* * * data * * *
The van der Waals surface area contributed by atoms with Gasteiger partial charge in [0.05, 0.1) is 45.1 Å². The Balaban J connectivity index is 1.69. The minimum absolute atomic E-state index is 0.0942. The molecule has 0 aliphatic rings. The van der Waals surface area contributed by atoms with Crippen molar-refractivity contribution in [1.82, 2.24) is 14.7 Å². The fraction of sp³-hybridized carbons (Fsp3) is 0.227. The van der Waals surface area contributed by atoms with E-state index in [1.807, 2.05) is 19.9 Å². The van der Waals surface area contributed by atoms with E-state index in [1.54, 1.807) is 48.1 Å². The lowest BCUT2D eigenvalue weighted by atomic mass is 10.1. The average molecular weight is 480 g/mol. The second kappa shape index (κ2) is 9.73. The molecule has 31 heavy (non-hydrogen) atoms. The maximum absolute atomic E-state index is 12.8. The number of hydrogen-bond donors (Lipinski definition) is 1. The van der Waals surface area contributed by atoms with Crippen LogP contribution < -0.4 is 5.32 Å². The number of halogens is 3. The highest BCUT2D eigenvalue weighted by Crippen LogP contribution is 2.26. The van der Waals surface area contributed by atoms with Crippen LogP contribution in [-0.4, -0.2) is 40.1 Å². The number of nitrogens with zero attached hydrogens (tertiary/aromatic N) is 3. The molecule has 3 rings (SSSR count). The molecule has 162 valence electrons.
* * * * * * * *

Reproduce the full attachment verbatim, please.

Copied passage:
The van der Waals surface area contributed by atoms with Gasteiger partial charge in [0.05, 0.1) is 45.1 Å². The Balaban J connectivity index is 1.69. The minimum absolute atomic E-state index is 0.0942. The molecule has 0 aliphatic rings. The van der Waals surface area contributed by atoms with Crippen molar-refractivity contribution in [1.82, 2.24) is 14.7 Å². The fraction of sp³-hybridized carbons (Fsp3) is 0.227. The van der Waals surface area contributed by atoms with E-state index in [1.807, 2.05) is 19.9 Å². The van der Waals surface area contributed by atoms with E-state index in [1.54, 1.807) is 48.1 Å². The lowest BCUT2D eigenvalue weighted by atomic mass is 10.1. The average molecular weight is 480 g/mol. The second kappa shape index (κ2) is 9.73. The molecule has 31 heavy (non-hydrogen) atoms. The maximum absolute atomic E-state index is 12.8. The number of hydrogen-bond donors (Lipinski definition) is 1. The van der Waals surface area contributed by atoms with Crippen LogP contribution < -0.4 is 5.32 Å². The number of halogens is 3. The highest BCUT2D eigenvalue weighted by Crippen LogP contribution is 2.26. The van der Waals surface area contributed by atoms with Crippen LogP contribution in [-0.4, -0.2) is 40.1 Å². The number of nitrogens with zero attached hydrogens (tertiary/aromatic N) is 3. The molecule has 3 rings (SSSR count). The molecule has 162 valence electrons.